Then the third panel below that is of a missionary nurse in a missionary dispensary building, binding up the sick and revealing God through the works of goodness. Two of our four martyred women missionaries were nurses. Margery Brenchley of Sangara, of whom a young Papuan youth said to me after her death, when he told me of many who had died through an epidemic, 'If Sister Brenchley had been here they would not have died'. And the other was May Hayman of Gona, who a few months before her death had become engaged to Father Vivian Redlich. She, like Mavis Parkinson, had said to me, 'What will the sick do if I move from here?' and on a visit to Gona three months later, and only a month before the Japanese invasion, in addition to her caring for the Papuan sick, I found she was nursing also an American wounded airman who had fallen from the skies and been found in the jungle by Papuans and brought by them to Sister Hayman at Gona Mission Station. He would otherwise have died; she undoubtedly saved his life, so that it could have been said of her, as of her Divine Master to whom she was to be faithful unto death, 'She saved others, herself she could not save'.

The bottom panels of each of the three lights portray martyrdom, and the bottom one of that first light shows two women missionary martyrs and the two Papuan martyrs fleeing before the Japanese. We may think of those two women missionaries as representing Mavis and May, often called 'The two Gona Sisters'. I have already given you a glimpse of the confidence I was privileged to share with them which enabled me to see dearly the purity of heart that was in them and the measure to which they counted the cost, and their willingness and readiness to give up all for Christ's sake. When speaking to them of what the Japanese might do to them if they came they simply said 'We are in God's hands, and are ready to suffer for them if he so wills'. I felt humbled indeed after their deaths to realise that I had seen in them the true martyrs' spirit of selfless devotion; and I felt indeed that immediately they had passed through their transient sufferings, terrible though they may have been, by being taunted by their captors and then bayonetted to death over an open grave, their Glory must have been unspeakable. The Church in New Guinea from its earliest days owed so much to its women missionaries—but of that I have not time to speak tonight.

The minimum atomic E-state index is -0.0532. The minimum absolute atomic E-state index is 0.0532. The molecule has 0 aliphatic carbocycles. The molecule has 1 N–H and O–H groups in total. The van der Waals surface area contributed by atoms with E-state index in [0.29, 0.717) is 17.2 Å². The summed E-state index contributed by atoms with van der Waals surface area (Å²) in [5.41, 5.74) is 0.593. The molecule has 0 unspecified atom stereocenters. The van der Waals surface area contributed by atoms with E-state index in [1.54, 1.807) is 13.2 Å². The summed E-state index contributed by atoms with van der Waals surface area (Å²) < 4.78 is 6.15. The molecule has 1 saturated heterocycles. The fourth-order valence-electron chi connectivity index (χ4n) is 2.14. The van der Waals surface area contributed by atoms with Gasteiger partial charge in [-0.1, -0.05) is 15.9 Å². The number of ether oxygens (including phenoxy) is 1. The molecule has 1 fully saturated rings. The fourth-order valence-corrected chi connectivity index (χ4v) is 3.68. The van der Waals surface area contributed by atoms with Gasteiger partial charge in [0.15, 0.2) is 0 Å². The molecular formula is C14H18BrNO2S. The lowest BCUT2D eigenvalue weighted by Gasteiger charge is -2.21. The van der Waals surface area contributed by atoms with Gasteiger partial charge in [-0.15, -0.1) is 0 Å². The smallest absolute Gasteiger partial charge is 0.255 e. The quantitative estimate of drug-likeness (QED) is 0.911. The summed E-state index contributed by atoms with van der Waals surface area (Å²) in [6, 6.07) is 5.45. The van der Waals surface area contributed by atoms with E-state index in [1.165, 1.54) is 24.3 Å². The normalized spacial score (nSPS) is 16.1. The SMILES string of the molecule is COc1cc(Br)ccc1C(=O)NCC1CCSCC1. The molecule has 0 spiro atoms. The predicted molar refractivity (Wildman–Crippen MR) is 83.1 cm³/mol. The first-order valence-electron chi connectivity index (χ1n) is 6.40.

Then we can see depicted in that bottom panel the two Papuan martyrs, Leslie Gariadi and Lucian Tapiedi. Leslie, the faithful helper of Father Henry Matthews who died with him; and Lucian, the loyal and faithful attendant of the Sangara missionaries, who was killed by axes by the heathen people who took the missionaries captive to hand them over to the Japanese, when he stood up for them and tried to defend them. Of all our martyrs in Papua, his body and that of the two Gona Sisters alone were recovered, and it is appropriate that white and brown should have been eventually laid side by side in graves at the Sangara Mission Station, even though that was to be eventually devastated in the Mt Lamington eruption of 1951.

Turning now to the middle light of our New Guinea Martyrs memorial window—the top panel shows the glorious Cathedral of St Peter and St Paul, Dogura, and the procession led by me, as Bishop, on its way to the Consecration at which your one-time Vicar Father Maynard was present. This symbolises BEAUTY, first revealed through nature, now expressed in the worship of the Catholic Church in that beautiful House of God which gave such inspiration to all of our martyred missionaries when they were assembled there for our Conference in 1941, less than a year before they were to lay down their lives for Christ.

The second middle panel is of the Procession formed outside the Cathedral, and the then Archbishop of Brisbane, the late Dr William Wand (later Bishop of Bath and Wells, then Bishop of London, and then Canon of St Paul's Cathedral, London) seated and hearing the Petition for its Consecration being read out. This symbolises TRUTH expressed now in writings. And the third panel is of the interior of the Cathedral before the High Altar at the time of Communion—a Priest giving communion the GOODNESS of God in the Sacraments, clothed in purple vestments because it is through suffering that we enter into glory and triumph. Beauty, truth and goodness. And below is the martyrdom of three priests. Actually there are four priests commemorated today, for besides the three working in Papua, Vivian Redlich, Henry Holland and Henry Matthews, there was also John Barge, beheaded by the Japanese in New Britain. He was the only one I did not know personally, for at that time New Britain came under the Diocese of Melanesia, only to be taken over into the Diocese of New Guinea in 1949.